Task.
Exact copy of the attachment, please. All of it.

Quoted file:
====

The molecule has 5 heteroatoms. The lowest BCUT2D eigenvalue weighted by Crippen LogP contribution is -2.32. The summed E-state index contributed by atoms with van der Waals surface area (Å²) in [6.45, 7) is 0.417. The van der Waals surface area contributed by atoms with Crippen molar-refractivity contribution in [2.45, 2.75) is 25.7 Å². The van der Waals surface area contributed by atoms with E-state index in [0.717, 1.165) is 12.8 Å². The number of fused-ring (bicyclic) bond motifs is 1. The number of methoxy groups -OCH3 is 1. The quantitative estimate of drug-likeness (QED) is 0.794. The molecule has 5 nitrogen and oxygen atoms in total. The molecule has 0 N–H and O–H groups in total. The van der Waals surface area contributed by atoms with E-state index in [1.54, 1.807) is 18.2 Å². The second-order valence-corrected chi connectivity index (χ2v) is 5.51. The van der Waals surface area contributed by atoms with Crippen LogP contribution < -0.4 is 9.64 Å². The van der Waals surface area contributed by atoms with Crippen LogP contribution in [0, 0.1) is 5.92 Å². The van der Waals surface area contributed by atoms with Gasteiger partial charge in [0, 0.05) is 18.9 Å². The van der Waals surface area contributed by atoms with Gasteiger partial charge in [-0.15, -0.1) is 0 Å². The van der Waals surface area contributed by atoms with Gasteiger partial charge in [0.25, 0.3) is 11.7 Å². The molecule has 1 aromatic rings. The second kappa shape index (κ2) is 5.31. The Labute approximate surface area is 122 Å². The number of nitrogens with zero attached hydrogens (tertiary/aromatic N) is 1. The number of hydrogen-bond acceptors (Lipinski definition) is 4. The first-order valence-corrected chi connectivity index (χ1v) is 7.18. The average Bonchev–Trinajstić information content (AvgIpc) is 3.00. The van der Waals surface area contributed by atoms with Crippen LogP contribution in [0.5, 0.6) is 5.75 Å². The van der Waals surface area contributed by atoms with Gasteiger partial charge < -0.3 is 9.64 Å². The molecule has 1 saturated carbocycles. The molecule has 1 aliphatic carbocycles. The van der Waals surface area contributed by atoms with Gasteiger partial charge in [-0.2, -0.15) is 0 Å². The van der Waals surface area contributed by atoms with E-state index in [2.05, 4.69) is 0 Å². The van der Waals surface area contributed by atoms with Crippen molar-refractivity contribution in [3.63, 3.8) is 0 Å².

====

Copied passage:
The molecule has 5 heteroatoms. The lowest BCUT2D eigenvalue weighted by Crippen LogP contribution is -2.32. The summed E-state index contributed by atoms with van der Waals surface area (Å²) in [6.45, 7) is 0.417. The van der Waals surface area contributed by atoms with Crippen molar-refractivity contribution in [2.45, 2.75) is 25.7 Å². The van der Waals surface area contributed by atoms with E-state index in [0.717, 1.165) is 12.8 Å². The number of fused-ring (bicyclic) bond motifs is 1. The number of methoxy groups -OCH3 is 1. The quantitative estimate of drug-likeness (QED) is 0.794. The molecule has 5 nitrogen and oxygen atoms in total. The molecule has 0 N–H and O–H groups in total. The van der Waals surface area contributed by atoms with E-state index in [1.54, 1.807) is 18.2 Å². The second-order valence-corrected chi connectivity index (χ2v) is 5.51. The van der Waals surface area contributed by atoms with Crippen LogP contribution < -0.4 is 9.64 Å². The van der Waals surface area contributed by atoms with Crippen LogP contribution in [0, 0.1) is 5.92 Å². The van der Waals surface area contributed by atoms with Gasteiger partial charge in [0, 0.05) is 18.9 Å². The van der Waals surface area contributed by atoms with Gasteiger partial charge in [-0.15, -0.1) is 0 Å². The van der Waals surface area contributed by atoms with Gasteiger partial charge in [0.25, 0.3) is 11.7 Å². The molecule has 1 aromatic rings. The second kappa shape index (κ2) is 5.31. The Labute approximate surface area is 122 Å². The number of nitrogens with zero attached hydrogens (tertiary/aromatic N) is 1. The number of hydrogen-bond acceptors (Lipinski definition) is 4. The first-order valence-corrected chi connectivity index (χ1v) is 7.18. The average Bonchev–Trinajstić information content (AvgIpc) is 3.00. The van der Waals surface area contributed by atoms with Crippen LogP contribution in [0.5, 0.6) is 5.75 Å². The van der Waals surface area contributed by atoms with Gasteiger partial charge < -0.3 is 9.64 Å². The molecule has 1 saturated carbocycles. The molecule has 1 aliphatic carbocycles. The van der Waals surface area contributed by atoms with Gasteiger partial charge in [-0.2, -0.15) is 0 Å². The van der Waals surface area contributed by atoms with E-state index in [2.05, 4.69) is 0 Å². The van der Waals surface area contributed by atoms with Crippen molar-refractivity contribution in [3.63, 3.8) is 0 Å².